I plan a lot of field trips for various homeschool groups. I do this because I want my children to have opportunities to experience, see, explore, and learn. Planning field trips and tours allows me to give them these experiences at a more affordable price or with greater depth. Over the years, I’ve learned a few things about setting up successful field trips.
Never be afraid to ask a company or organization for a field trip or tour. The worst that can happen is that they say no. Most businesses will want to keep you, the potential customer, happy. I’ve had many places tell me that no one has ever asked and they have gone on to design something for us. You may end up with a behind the scenes tour or just a group discount, but you won’t have anything if you don’t take the initiative.
Be flexible and work with the business or organization. They are doing a favor for you, so be willing to work with them to meet both your needs and theirs.
Be organized. The key to a successful field trip is to be organized. Nothing brings a field trip down faster than a disorganized organizer. Consider setting up a spreadsheet to keep track of participants, amounts, fees, and payments.
Do your prep work. Ask the business for all pertinent information up front: minimum and maximum numbers they are willing to do the tour with, age ranges, prices for all ages, the length of the tour, what the tour will involve, etc.
Set the date, and then have people sign up. This may seem backwards to some. However, it is almost always impossible to find a date that works for everyone, especially with a diverse group of homeschoolers. Feel free to take into consideration others’ schedules, but plan for something that works for you. If people are available and are interested, they will sign up.
Call to confirm numbers. Many businesses will ask how many people are coming, which is something you won’t know until people sign up. Explain that you would like to provide firm numbers and would therefore like to set up a date and have people sign up. Then give a separate date, well in advance of the tour date, that you will call back with those firm numbers. Follow through.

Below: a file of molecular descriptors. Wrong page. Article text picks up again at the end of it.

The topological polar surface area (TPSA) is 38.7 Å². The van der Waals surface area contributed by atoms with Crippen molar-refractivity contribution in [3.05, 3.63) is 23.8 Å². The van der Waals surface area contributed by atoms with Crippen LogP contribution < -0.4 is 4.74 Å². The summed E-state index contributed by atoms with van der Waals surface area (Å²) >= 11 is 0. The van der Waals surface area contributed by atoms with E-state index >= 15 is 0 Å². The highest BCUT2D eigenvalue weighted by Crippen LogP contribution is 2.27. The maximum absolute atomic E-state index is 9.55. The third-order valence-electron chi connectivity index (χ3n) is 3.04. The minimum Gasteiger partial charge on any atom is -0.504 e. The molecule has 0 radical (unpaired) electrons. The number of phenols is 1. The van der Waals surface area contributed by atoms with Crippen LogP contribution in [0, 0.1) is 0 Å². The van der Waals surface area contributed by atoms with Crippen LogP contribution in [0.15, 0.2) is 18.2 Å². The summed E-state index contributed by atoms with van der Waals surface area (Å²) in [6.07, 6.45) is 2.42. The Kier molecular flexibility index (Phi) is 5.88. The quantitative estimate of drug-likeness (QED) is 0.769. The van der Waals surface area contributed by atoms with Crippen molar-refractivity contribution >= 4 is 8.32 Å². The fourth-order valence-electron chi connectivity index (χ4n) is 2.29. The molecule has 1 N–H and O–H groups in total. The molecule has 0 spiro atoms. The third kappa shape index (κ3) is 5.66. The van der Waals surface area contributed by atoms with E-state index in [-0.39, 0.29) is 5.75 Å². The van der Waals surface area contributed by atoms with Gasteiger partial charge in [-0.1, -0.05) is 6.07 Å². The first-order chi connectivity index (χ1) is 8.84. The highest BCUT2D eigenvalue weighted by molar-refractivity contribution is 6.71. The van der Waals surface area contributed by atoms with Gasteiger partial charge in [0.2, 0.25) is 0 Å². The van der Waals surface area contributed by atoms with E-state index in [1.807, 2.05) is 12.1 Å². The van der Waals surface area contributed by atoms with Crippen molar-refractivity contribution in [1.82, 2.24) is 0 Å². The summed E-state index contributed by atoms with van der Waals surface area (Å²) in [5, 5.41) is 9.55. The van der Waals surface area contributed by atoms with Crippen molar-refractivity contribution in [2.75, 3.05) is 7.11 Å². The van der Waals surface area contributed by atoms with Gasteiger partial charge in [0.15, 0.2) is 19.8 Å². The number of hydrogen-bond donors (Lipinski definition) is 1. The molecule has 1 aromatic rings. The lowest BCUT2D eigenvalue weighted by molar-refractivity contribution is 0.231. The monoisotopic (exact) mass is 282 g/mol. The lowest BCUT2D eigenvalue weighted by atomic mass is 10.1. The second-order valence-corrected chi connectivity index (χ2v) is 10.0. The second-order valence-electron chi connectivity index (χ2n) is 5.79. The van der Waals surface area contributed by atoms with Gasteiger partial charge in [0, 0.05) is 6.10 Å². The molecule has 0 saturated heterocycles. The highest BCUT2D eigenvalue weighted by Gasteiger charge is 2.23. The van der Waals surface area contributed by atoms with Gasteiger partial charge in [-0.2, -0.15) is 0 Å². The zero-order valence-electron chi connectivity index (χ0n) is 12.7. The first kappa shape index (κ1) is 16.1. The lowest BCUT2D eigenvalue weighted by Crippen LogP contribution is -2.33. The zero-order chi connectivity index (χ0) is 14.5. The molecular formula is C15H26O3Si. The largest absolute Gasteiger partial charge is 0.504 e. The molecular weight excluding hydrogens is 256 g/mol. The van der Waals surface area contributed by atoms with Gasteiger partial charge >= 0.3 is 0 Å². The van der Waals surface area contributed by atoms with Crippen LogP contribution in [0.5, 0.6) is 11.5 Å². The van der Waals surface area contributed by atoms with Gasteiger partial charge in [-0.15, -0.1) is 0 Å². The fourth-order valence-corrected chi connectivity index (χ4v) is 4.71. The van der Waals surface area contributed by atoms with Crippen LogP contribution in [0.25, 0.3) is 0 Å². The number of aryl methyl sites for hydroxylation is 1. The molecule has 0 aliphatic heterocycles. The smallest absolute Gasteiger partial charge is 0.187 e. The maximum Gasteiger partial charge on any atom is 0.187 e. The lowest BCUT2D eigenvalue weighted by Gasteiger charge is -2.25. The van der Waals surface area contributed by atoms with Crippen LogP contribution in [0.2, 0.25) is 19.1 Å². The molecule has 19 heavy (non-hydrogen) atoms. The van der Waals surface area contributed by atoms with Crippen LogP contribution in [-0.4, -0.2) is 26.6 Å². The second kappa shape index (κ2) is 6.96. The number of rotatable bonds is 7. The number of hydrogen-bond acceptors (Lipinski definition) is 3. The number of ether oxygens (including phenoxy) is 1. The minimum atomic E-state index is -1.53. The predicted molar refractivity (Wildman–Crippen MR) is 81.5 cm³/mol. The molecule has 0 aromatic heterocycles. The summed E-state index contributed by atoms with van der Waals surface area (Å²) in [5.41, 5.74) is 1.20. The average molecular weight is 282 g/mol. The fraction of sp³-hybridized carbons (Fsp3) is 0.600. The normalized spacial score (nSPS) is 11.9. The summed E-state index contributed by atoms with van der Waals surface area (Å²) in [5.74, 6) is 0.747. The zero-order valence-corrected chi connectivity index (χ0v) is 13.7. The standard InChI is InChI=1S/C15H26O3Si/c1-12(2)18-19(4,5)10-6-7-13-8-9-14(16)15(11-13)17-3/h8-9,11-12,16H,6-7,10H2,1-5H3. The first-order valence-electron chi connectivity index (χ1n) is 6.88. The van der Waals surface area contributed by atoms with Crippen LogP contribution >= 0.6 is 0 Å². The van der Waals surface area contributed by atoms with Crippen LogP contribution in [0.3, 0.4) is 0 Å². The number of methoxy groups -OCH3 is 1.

Collect payment in advance. People are less likely to flake on an event if they have already paid for it. You want to show the business that you appreciate their time and willingness to cooperate. Having a large number of no-shows is not only unprofessional, it can cost you money. There may be a minimum number that needs to be met in order to reach the group rate. If you haven’t already collected payment from everyone, you may be left footing the bill.
Charge something. Free field trips are fantasti,c and many businesses will give them. However, consider charging something to give people an incentive to show up if you think no shows may be an issue. You can use that money to provide an additional activity or snack for participants or consider donating it to the organization. Many non-profit groups who give free tours and presentations can really use donations.
Field trips can be a great way to learn about various topics, including our communities. With some simple planning, you can easily set up successful, stress free field trips.
When we were pendulum painting, some of the paint went off of the paper onto the driveway. After looking at it for a few days, I decided there was really only one thing taht made any sense – paint the driveway! My kids loved the suggestion, and we set to work watering down some more tempera paint (washable so it isn’t permanent). It was nice, messy fun and watching the different techniques was a blast. My one year old decided that her belly button was feeling left out and promptly remedied that. After cleaning up our painting supplies outside, the kids piled into the bathtub to get cleaned up, giving me some downtime as I sat there supervising and knitting some of their holiday gifts.